$F k M E = 0 = ∂ ∂ r k ∫ d r ′ ∫ d p ′ V ( | r − r ′ | ) f ˜ ( ρ , ε , p ) = c o n s t ∂ ∂ r k ∫ d r ′ V ( | r − r ′ | )$
to observe that a homogeneous solution exists if
revealing a nontrivial condition for the interacting potential for unbounded regions (again, cf. findings about linear and nonlinear Landau damping). The latter condition is due to the possible change of variables such that the expression under gradient does not depend on position. Fast enough decay of the potential in case of infinite domain or periodicity of the domain itself are necessary conditions for existence of a stationary homogeneous solution. In such cases, any constant is a solution, and conditions (85) and (86) are thus also sufficient.
The choice of the homogeneous solution is not, however, arbitrary. It follows from the initial condition and the evolution equation accompanied by entropy functional guiding this process. To prove mathematically that the reduced evolution equations tend to this homogeneous solution is beyond the scope of this paper (if it can be done at all: strongly coupled nonlinear parabolic PDEs). However, the approach of $ρ$, precise evolution of which is given by the Vlasov equation, to a homogeneous equilibrium was proven by Villani and Mouhot as a manifestation of nonlinear Landau damping. The approach of $ρ$ to a homogeneous equilibrium by means of the reduced evolution Equations (73) and (74) can be anticipated.
Is the homogeneous solution the state where a maximum of the mechanical equilibrium entropy is reached? The system of evolution equations is accompanied by entropy functional (66) indicating the evolution of mechanical equilibrium variables $ρ$ and $ε$ towards the equilibrium values. Maximization of the reduced entropy with respect to constraints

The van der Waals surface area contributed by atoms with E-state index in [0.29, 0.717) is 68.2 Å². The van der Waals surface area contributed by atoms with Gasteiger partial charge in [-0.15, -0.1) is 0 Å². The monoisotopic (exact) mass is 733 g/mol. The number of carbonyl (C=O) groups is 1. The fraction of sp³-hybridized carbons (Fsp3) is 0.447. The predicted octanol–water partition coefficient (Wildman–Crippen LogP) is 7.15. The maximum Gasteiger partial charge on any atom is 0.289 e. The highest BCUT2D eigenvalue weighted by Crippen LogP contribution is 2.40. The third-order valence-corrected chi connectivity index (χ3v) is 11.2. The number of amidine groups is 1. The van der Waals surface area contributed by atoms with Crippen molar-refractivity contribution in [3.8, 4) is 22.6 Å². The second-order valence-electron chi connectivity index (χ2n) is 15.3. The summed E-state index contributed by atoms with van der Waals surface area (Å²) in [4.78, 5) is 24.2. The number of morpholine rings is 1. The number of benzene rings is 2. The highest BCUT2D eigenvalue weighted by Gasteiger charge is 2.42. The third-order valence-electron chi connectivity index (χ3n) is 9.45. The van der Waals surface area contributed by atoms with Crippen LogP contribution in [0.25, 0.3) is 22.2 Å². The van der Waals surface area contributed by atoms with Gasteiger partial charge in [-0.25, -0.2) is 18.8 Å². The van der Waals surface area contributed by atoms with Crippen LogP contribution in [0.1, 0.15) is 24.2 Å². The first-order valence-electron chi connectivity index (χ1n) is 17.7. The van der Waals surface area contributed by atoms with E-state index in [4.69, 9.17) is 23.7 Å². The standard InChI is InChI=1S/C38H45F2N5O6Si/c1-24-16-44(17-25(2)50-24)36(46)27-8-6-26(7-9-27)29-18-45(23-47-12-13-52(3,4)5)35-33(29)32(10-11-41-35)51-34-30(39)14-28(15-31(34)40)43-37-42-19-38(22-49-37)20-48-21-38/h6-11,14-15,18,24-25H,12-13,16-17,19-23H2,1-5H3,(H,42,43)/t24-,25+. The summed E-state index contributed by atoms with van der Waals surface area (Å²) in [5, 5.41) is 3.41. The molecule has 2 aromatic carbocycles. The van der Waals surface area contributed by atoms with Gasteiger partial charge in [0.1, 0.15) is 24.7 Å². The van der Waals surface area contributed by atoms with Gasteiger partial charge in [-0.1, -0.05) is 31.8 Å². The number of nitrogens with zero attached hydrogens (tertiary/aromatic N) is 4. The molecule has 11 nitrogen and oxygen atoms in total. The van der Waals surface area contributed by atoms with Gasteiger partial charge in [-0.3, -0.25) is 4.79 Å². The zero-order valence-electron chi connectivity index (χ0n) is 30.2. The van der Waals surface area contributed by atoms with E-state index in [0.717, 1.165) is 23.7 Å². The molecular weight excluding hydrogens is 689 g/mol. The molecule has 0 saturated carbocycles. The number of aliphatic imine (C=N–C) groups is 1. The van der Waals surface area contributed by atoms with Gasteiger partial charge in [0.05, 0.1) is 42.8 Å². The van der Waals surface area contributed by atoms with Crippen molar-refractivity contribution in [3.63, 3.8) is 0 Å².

$M ( ρ , ε ) = ∫ d r ρ ( r ) , E ( ρ , ε ) = ∫ d r ε + 1 m 2 1 2 ∫ d r ∫ d r ′ ρ ( r ) V ( | r − r ′ | ) ρ ( r ′ )$
can be written as
These equations lead to
$E ∗ = 3 2 k B ρ m ε ,$
$M ∗ = − k B 3 2 m ln 3 h 2 4 π m 2 ρ ε − k B m ln ρ m − E ∗ 1 m 2 ∫ d r ′ V ( | r − r ′ | ) ρ ( r ′ ) .$
Therefore, there is a relation between particle density and kinetic energy density (in the homogeneous equilibrium) via a constant $α$
$ε = α ρ , α = 3 2 k B T / m , T − 1 = E ∗ ,$
and consequently total energy becomes for homogeneous distribution of particles
$E = α M + 1 2 m 2 ν ρ ¯ M ,$
where $ν = ∫ d r V ( | r | )$, $ρ ¯ = M / | Ω |$, $ε ¯ = E / | Ω |$ and $Ω$ is the spatial integration domain. The MaxEnt problem has thus a solution homogeneous in space, and the solution has been determined explicitly (for known total energy and mass). Is the solution unique?
To proceed further and comply with the definitions of energies above, we need to restrict ourselves to finite domains. Hence, we are forced further to assume that $Ω$ is a finite domain, e.g., a torus, in line with the assumptions in the work of Mouhot and Villani [1]. This identifies constant $α$ as function of E, M, $Ω$ and of the potential V. Moreover, Equation (91) gives the Lagrange multiplier $M ∗$ as a function of E, M and $Ω$ as
Equation (91) thus becomes
$ln ρ + 3 2 1 m 2 α ∫ d r ′ V ( | r − r ′ | ) ρ ( r ′ ) = ln ρ ¯ + 3 2 1 m 2 α ν ρ ¯ ,$
which is a nonlinear integral equation for $ρ ( r )$.
Equation (95) can be linearized around $ρ ¯$ through $ρ ˜ : = ρ ρ ¯ − 1 ≪ 1$ in magnitude, which yields
$ρ ˜ + 3 2 1 m 2 α ρ ¯ ∫ d r ′ V ( | r − r ′ | ) ρ ˜ ( r ′ ) = 0 ,$